Twitter met Ireland’s data privacy watchdog on Monday following the departure of key executives from the social network, The Irish Times reported.
The meeting, held within days of the Irish regulator flagging concerns about changes at Twitter, indicates the urgency for both sides in avoiding misunderstandings that could lead to a crippling of the service in European Union states. It comes just over a fortnight after businessman Elon Musk completed his on-again, off-again takeover of the company in a $44 billion deal with a promise to restore it as a bastion of free speech.
According to The Irish Times, the Data Protection Commissioner (DPC) last Friday requested a meeting with Twitter to establish whether the social media platform would continue to make decisions in terms of the processing of personal data for EU users from their Irish office.
“In light of the coverage over the last 24 hours about the departure of senior staff, including the data protection officer, we want to establish with Twitter that they are going to be continuing to make decisions from their Irish office,” Graham Doyle, deputy commissioner at the authority, told Bloomberg on Friday.
To be able to continue using Ireland as their EU base, “the decisions that are made in terms of processing of personal data for EU users must take place in that country, as well,” said Mr. Doyle. “If they’re not, that will have a knock-on effect on their ability to avail of the main establishment.”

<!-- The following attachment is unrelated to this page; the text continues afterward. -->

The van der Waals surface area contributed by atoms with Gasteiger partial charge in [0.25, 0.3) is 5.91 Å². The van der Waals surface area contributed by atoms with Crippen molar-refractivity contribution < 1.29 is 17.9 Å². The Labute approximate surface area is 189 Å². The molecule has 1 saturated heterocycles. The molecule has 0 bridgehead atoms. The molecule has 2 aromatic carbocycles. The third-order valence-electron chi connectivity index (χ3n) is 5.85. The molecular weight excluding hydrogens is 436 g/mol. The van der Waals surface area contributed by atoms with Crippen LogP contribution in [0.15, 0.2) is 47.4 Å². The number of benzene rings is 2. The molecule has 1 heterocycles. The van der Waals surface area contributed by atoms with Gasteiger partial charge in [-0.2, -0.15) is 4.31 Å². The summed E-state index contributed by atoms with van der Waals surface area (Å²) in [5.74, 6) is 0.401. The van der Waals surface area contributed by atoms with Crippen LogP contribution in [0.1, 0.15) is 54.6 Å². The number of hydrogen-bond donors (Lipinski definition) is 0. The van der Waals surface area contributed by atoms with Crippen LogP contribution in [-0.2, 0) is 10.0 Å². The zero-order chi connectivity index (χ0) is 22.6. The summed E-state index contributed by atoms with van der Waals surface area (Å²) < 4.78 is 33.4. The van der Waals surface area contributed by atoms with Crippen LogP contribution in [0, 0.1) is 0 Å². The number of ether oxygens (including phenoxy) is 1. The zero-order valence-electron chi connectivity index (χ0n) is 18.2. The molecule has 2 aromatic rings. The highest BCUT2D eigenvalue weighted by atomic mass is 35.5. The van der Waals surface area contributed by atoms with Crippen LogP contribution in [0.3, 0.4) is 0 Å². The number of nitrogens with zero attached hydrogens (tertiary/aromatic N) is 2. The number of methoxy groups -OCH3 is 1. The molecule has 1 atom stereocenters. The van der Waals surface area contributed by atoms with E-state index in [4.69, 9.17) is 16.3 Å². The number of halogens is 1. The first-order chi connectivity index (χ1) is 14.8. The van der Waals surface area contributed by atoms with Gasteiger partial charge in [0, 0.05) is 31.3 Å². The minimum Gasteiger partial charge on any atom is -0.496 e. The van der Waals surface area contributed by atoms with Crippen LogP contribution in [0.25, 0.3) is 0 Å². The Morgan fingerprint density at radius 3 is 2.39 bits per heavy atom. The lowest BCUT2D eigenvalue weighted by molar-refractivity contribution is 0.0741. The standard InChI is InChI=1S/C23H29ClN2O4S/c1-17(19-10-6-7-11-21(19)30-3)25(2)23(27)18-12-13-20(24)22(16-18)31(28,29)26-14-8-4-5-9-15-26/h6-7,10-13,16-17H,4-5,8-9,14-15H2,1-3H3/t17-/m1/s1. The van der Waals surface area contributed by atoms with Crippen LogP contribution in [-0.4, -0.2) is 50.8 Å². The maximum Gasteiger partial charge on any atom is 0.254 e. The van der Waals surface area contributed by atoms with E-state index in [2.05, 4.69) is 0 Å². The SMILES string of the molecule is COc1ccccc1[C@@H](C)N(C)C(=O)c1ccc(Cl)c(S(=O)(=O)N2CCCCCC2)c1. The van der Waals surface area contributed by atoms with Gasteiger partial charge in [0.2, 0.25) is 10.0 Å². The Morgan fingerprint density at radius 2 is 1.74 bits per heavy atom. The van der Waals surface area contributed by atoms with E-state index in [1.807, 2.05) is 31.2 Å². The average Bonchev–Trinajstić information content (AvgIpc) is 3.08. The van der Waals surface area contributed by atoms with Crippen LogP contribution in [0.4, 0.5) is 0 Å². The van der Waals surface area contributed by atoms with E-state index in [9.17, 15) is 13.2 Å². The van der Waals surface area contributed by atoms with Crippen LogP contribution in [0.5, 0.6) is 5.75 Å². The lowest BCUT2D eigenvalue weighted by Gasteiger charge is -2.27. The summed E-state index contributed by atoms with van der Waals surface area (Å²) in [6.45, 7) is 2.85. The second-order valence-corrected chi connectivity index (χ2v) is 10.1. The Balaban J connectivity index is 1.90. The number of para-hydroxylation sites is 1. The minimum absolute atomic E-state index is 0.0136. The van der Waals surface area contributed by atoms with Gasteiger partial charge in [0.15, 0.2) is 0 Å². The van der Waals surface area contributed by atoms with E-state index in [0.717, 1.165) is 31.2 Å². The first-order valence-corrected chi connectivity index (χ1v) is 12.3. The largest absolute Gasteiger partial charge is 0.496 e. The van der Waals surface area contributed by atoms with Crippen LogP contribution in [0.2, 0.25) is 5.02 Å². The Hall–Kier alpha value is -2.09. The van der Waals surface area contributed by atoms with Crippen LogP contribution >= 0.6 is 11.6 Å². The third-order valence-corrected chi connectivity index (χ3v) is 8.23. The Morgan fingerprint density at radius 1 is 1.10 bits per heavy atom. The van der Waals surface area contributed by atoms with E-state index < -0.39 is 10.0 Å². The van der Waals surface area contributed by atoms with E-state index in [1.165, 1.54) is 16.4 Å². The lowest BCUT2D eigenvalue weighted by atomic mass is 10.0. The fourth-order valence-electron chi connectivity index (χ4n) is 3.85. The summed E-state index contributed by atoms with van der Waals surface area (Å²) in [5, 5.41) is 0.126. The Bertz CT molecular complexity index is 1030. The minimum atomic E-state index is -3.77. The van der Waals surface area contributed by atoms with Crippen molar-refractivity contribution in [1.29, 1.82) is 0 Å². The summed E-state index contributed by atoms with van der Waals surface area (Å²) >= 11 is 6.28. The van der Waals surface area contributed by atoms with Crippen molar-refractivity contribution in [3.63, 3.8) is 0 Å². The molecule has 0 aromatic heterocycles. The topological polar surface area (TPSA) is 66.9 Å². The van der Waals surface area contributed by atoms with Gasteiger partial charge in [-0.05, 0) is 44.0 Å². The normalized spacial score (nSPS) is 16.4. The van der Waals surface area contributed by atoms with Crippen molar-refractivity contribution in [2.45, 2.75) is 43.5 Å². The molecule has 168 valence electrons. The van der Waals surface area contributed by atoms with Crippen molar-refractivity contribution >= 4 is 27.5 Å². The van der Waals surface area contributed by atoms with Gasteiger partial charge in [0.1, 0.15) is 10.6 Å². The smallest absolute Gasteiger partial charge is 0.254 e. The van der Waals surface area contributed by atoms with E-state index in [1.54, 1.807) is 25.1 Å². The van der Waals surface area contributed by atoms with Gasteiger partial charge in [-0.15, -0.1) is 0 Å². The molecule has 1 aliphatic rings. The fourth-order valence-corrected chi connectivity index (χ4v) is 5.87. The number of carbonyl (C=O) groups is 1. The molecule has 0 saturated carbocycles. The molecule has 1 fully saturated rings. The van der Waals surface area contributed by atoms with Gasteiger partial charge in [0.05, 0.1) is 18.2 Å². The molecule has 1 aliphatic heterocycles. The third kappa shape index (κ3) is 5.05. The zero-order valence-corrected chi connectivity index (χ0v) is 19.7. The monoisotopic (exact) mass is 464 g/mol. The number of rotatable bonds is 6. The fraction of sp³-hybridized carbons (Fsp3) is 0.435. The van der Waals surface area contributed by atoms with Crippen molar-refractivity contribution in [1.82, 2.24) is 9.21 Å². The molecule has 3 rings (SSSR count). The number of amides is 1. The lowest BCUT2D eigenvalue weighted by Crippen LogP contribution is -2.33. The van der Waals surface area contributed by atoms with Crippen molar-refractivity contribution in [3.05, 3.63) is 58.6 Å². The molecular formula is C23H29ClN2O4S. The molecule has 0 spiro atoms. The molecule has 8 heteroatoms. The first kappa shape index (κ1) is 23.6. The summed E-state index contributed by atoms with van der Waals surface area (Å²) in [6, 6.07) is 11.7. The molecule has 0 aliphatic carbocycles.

TechCrunch reported: Helmed by erratic new owner Elon Musk, Twitter is no longer fulfilling key obligations required for it to claim Ireland as its so-called main establishment under the European Union’s General Data Protection Regulation (GDPR), a source familiar with the matter told TechCrunch.
According to TechCrunch: Our source, who is well placed, requested and was granted anonymity owing to the sensitivity of the issue – which could have major ramifications for Twitter and Musk.
Under the EU’s GDPR, Twitter is obligated – in just one very basic requirement – to have a data protection officer (DPO) to provide a contact point for regulators.
Hence the departure of Damien Kieran, its first and only DPO since the role was created at the company in 2018, has not gone unnoticed by its data protection watchdog in Ireland, TechCrunch reported previously. But the Irish Data Protection Commissions (DPC)’s concerns are already spiraling wider than Twitter’s compliance with notifications about core personnel.
Twitter has not commented publicly on the DPC’s warning nor on the departures of senior regulator-facing staffers. Indeed, since Musk took over, TechCrunch reported, its communications department appears to have been dismantled and the company no longer responds to press requests for comment – so it was not possible to obtain an official statement from Twitter about these departures or on the substance of their report.
TechCrunch wrote: If Twitter loses its ability to claim main establishment in Ireland, it would therefore drastically amp up the complexity, cost and risk of achieving GDPR compliance. (Reminder: Penalties under the regulation can scale up to 4% of the global turnover – so these are not rules a normal CEO would ignore.)
Things aren’t looking great for Twitter’s continued existence right now. Will Elon Musk somehow make changes that appease various regulators? Or will he have to sell Twitter to some other company that feels capable of cleaning up the mess that Elon Musk made of the social media site?